On 10 January 2017 at 20:17, Takashi Iwai <tiwai(a)suse.de> wrote:
as we've started the development of openSUSE Leap 42.3, this question
Should we -
A) use a kernel based on SLE12-SP3 (4.4.x), or -
B) fork an own branch based on 4.9.x?
The former is the way we did for openSUSE Leap 42.2. We keep the same
code base as SLE12-SP2 while applying a slightly different kernel
configs. This gives more test coverage by SUSE and other 3rd parties,
and also much easier maintenance for security and other fixes.
Meanwhile, the latter is like what we did for openSUSE Leap 42.1. It
has own branch based on the upstream stable tree. 4.9.x is supposed
to be a LTS branch, so we can take it. This would require higher
maintenance cost, and maybe receive less bug fixes from our side, in
The biggest concern by (A) is that it's based on the 4.4.x kernel.
It's rock solid, but it's old. It'll get fewer upstream stable
updates later. Although SLE12-SP3 will cover some of new hardware
(like Intel Kabylake platforms), it won't give the full list of new
hardware in the market. 4.9.x covers a bit more than that.
You might think 4.9.x will be also old enough at the time of Leap 42.3
release. Right. If we really want to track a newer stuff, another
alternative is -
C) keep rolling until the next LTS kernel is released, then stick with
The demerit of this method is, however, that you'll loose kABI
compatibility until fixed with LTS, thus every KMP must be rebuilt
before releasing the kernel update. So I find it a bit messy. If you
want a rolling update, you can use TW, after all. But I'm open for
this option, too. We might have a luck with the release date of LTS
Any comments, opinions and suggestions are appreciated.
I prefer A) and I strongly dislike B) or C)
A) is my preferred as it avoids the reasons I explain below but also
because it is the one that strongest preserves the promise that Leap
is a stable distribution, based on SLE, using LTS kernels, kABI
compatibility, that doesn't take risks in the name of shiny new things
(we have Tumbleweed for that)
Keeping with A) and perhaps moving to the next LTS kernel is a
compromise I'd be prepared to consider supporting. It removes the
'based on SLE' promise but retains all the other promises we have made
in regards to what Leap is meant to deliver.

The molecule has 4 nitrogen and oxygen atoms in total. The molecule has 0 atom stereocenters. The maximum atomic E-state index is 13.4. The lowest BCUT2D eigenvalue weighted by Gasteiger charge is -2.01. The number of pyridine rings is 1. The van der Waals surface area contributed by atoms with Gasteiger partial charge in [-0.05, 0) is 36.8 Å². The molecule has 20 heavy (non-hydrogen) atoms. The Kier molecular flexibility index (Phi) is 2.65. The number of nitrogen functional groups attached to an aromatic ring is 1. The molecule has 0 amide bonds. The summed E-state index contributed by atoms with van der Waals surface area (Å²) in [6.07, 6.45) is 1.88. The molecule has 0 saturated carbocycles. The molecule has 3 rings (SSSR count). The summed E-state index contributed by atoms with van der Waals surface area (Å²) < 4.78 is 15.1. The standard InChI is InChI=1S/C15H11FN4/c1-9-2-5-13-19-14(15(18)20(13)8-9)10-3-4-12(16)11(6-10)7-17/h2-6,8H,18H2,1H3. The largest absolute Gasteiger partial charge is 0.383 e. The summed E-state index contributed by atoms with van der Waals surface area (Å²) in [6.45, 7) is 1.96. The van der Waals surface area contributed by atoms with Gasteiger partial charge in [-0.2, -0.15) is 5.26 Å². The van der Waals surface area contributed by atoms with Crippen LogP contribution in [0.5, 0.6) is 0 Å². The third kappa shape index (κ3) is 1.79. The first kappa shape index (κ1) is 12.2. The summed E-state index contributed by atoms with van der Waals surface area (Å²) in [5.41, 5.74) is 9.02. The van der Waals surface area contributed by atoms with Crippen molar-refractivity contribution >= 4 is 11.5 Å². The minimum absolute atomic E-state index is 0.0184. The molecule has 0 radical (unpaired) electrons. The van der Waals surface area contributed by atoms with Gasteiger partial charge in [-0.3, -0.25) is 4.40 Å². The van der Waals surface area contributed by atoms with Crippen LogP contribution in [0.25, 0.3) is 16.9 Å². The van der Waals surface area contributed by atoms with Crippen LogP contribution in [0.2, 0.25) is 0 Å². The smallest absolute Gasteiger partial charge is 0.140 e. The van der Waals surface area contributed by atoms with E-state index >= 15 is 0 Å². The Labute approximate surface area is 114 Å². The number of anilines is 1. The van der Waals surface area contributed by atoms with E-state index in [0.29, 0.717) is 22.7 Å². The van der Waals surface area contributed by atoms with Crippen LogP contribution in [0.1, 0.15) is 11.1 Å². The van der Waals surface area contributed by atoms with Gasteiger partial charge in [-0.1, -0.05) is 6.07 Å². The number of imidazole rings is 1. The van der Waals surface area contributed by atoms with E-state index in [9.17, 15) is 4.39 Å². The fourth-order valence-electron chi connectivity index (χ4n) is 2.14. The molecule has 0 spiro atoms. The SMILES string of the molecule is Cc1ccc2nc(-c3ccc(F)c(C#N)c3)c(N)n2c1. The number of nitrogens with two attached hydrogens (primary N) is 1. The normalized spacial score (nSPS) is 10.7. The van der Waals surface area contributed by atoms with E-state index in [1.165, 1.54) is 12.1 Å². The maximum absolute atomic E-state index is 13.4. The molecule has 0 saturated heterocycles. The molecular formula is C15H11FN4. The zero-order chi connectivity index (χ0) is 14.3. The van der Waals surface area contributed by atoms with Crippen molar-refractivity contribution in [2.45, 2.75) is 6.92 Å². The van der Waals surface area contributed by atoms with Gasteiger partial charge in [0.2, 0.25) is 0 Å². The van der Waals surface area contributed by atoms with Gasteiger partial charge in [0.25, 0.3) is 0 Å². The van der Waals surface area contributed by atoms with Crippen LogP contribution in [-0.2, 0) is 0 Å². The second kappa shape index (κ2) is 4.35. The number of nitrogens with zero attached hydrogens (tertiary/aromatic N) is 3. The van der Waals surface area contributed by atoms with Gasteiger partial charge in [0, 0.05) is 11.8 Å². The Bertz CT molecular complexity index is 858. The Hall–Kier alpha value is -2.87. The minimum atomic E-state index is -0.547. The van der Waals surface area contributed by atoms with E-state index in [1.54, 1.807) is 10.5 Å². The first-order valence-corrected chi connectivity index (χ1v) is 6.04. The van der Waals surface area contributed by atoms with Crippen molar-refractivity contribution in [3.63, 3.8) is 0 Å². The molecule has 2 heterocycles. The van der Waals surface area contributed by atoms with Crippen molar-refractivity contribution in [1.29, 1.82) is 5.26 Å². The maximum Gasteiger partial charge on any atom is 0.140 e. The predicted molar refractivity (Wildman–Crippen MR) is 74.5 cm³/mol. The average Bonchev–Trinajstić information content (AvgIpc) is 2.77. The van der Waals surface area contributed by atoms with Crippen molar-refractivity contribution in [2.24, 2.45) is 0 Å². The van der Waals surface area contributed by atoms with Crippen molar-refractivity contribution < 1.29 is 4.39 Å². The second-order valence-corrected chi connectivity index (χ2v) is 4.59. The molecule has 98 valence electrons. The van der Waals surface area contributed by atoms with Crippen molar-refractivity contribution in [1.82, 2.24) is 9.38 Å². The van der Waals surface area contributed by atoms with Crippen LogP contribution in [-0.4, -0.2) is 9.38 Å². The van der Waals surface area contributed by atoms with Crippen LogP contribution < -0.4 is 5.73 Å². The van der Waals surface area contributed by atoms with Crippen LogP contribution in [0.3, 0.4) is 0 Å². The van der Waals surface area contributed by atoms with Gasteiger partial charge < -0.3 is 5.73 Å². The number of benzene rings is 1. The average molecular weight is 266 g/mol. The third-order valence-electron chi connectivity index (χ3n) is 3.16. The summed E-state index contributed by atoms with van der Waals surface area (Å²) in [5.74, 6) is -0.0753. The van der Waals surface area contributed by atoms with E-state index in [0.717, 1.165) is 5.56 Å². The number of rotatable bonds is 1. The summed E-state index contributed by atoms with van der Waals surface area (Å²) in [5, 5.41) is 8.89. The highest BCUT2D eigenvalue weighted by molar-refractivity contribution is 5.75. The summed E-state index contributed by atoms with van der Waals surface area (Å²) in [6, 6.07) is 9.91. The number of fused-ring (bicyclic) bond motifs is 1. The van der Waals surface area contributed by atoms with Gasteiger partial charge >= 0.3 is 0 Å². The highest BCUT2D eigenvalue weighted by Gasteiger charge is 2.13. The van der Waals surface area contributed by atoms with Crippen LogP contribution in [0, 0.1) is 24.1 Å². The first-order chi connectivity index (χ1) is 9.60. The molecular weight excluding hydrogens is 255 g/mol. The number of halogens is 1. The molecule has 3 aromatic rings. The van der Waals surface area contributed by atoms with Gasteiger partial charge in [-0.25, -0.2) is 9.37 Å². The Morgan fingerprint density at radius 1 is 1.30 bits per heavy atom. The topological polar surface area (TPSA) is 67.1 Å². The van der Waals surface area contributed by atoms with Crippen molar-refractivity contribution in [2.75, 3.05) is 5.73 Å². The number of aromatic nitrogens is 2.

I do not consider the justification for B) or the rolling aspect of C)
as valid, given that Leap 43.0 (based on SLE 13) is more than likely
to be significantly less than 12 months after 42.3
Therefore the users who want a Leap with all the latest and greatest
kernel will not have to wait long to get 4.9 or later (whatever is SLE
B) and C) also fully compromise many key promises of Leap. Rolling is
not as stable as an LTS kernel and will not be well maintained for the
full duration of Leap 42.3's support period. 4.9 MIGHT be as stable
but ultimately we rely on non-SUSE/openSUSE contributors for that, and
history has shown that when we use an openSUSE/SUSE maintained LTS
kernel it serves us better - for starters we fix bugs that affect us
in it, which as you mention is something that happens a lot less for
other kenels. It all seems like a lot of risk and effort for not
Also I think this is the sustainable option for our openSUSE kernel
maintainers to support. I am working hard to secure a longer support
timeframe overlap than 6 months for 42.3 after 43.0's release. 42.3
might need to be supported beyond the release of 43.1 even.
If you think you can do all that work well, fine, but please keep in
mind Leap 42.3 is not a testbed for anything, it's going to be used in
the real world, relied on, and likely relied on more than 42.1 or 42.2
are even because it will be the last of the 42.x series.
I suppose you wouldn't like the workload of maintaining a Leap 42.3
branch of 4.9.x kernel for a long time in addition to everything else
you'll be doing for Leap 43.0, Tumbleweed, and of course SLE 12
service packs and SLE 13
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